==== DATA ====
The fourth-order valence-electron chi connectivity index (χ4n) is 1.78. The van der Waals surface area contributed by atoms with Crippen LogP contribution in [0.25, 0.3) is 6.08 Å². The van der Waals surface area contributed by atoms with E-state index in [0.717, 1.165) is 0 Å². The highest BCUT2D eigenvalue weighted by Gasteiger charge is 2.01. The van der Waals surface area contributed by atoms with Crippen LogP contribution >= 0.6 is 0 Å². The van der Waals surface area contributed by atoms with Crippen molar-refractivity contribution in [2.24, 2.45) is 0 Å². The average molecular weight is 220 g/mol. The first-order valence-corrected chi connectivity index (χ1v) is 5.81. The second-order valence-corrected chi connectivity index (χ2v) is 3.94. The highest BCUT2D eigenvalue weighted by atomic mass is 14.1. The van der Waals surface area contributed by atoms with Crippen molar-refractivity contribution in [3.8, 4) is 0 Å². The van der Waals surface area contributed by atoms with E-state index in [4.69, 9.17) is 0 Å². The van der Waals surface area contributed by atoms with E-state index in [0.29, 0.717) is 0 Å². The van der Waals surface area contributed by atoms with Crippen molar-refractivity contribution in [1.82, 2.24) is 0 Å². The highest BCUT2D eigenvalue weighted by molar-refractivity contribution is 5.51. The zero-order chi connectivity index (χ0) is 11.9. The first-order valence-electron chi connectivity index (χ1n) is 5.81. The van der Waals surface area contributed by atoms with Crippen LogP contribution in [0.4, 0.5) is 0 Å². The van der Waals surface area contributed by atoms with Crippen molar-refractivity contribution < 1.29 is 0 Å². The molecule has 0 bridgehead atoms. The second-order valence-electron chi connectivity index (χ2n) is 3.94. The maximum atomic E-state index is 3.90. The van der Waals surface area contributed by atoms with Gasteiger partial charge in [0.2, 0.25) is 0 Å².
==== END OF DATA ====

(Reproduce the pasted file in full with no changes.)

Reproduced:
The fourth-order valence-electron chi connectivity index (χ4n) is 1.78. The van der Waals surface area contributed by atoms with Crippen LogP contribution in [0.25, 0.3) is 6.08 Å². The van der Waals surface area contributed by atoms with E-state index in [0.717, 1.165) is 0 Å². The highest BCUT2D eigenvalue weighted by Gasteiger charge is 2.01. The van der Waals surface area contributed by atoms with Crippen LogP contribution >= 0.6 is 0 Å². The van der Waals surface area contributed by atoms with Crippen molar-refractivity contribution in [2.24, 2.45) is 0 Å². The average molecular weight is 220 g/mol. The first-order valence-corrected chi connectivity index (χ1v) is 5.81. The second-order valence-corrected chi connectivity index (χ2v) is 3.94. The highest BCUT2D eigenvalue weighted by atomic mass is 14.1. The van der Waals surface area contributed by atoms with Crippen molar-refractivity contribution in [3.8, 4) is 0 Å². The van der Waals surface area contributed by atoms with E-state index in [4.69, 9.17) is 0 Å². The van der Waals surface area contributed by atoms with E-state index in [0.29, 0.717) is 0 Å². The van der Waals surface area contributed by atoms with Crippen molar-refractivity contribution in [1.82, 2.24) is 0 Å². The highest BCUT2D eigenvalue weighted by molar-refractivity contribution is 5.51. The zero-order chi connectivity index (χ0) is 11.9. The first-order valence-electron chi connectivity index (χ1n) is 5.81. The van der Waals surface area contributed by atoms with Crippen LogP contribution in [0.4, 0.5) is 0 Å². The van der Waals surface area contributed by atoms with Crippen molar-refractivity contribution < 1.29 is 0 Å². The molecule has 0 bridgehead atoms. The second-order valence-electron chi connectivity index (χ2n) is 3.94. The maximum atomic E-state index is 3.90. The van der Waals surface area contributed by atoms with Gasteiger partial charge in [0.2, 0.25) is 0 Å².